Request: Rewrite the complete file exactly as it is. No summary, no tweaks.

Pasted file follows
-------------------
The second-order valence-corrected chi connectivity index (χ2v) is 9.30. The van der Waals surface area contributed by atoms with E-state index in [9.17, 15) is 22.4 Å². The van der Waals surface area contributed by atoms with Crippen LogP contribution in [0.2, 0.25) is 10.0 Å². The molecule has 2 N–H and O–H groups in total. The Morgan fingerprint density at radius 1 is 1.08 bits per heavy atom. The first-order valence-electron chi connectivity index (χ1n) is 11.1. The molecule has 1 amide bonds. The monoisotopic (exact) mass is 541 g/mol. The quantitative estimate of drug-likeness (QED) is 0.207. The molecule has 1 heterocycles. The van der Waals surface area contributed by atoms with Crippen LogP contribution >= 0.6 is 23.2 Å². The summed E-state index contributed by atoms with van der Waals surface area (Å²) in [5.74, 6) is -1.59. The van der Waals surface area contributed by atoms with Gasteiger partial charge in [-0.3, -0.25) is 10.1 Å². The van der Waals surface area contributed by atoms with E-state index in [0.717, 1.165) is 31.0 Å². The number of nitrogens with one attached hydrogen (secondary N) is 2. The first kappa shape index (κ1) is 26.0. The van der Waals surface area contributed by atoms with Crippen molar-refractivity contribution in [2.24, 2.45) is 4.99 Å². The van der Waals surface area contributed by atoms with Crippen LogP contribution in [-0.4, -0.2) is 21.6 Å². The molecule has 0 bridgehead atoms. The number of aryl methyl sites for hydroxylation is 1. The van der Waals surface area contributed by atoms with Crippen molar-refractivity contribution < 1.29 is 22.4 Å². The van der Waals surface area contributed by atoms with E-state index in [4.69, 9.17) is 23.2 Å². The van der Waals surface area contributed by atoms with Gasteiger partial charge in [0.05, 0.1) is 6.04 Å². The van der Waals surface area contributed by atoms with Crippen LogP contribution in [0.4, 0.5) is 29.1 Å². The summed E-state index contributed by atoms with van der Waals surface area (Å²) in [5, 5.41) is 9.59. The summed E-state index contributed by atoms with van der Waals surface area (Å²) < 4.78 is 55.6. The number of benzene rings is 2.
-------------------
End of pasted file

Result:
The second-order valence-corrected chi connectivity index (χ2v) is 9.30. The van der Waals surface area contributed by atoms with E-state index in [9.17, 15) is 22.4 Å². The van der Waals surface area contributed by atoms with Crippen LogP contribution in [0.2, 0.25) is 10.0 Å². The molecule has 2 N–H and O–H groups in total. The Morgan fingerprint density at radius 1 is 1.08 bits per heavy atom. The first-order valence-electron chi connectivity index (χ1n) is 11.1. The molecule has 1 amide bonds. The monoisotopic (exact) mass is 541 g/mol. The quantitative estimate of drug-likeness (QED) is 0.207. The molecule has 1 heterocycles. The van der Waals surface area contributed by atoms with Crippen LogP contribution >= 0.6 is 23.2 Å². The summed E-state index contributed by atoms with van der Waals surface area (Å²) in [5.74, 6) is -1.59. The van der Waals surface area contributed by atoms with Gasteiger partial charge in [-0.3, -0.25) is 10.1 Å². The van der Waals surface area contributed by atoms with E-state index in [0.717, 1.165) is 31.0 Å². The number of nitrogens with one attached hydrogen (secondary N) is 2. The first kappa shape index (κ1) is 26.0. The van der Waals surface area contributed by atoms with Crippen molar-refractivity contribution in [2.24, 2.45) is 4.99 Å². The van der Waals surface area contributed by atoms with Crippen LogP contribution in [-0.4, -0.2) is 21.6 Å². The molecule has 0 bridgehead atoms. The number of aryl methyl sites for hydroxylation is 1. The van der Waals surface area contributed by atoms with Crippen molar-refractivity contribution < 1.29 is 22.4 Å². The van der Waals surface area contributed by atoms with E-state index in [4.69, 9.17) is 23.2 Å². The van der Waals surface area contributed by atoms with Gasteiger partial charge in [0.05, 0.1) is 6.04 Å². The van der Waals surface area contributed by atoms with Crippen LogP contribution in [0.4, 0.5) is 29.1 Å². The summed E-state index contributed by atoms with van der Waals surface area (Å²) in [5, 5.41) is 9.59. The summed E-state index contributed by atoms with van der Waals surface area (Å²) < 4.78 is 55.6. The number of benzene rings is 2.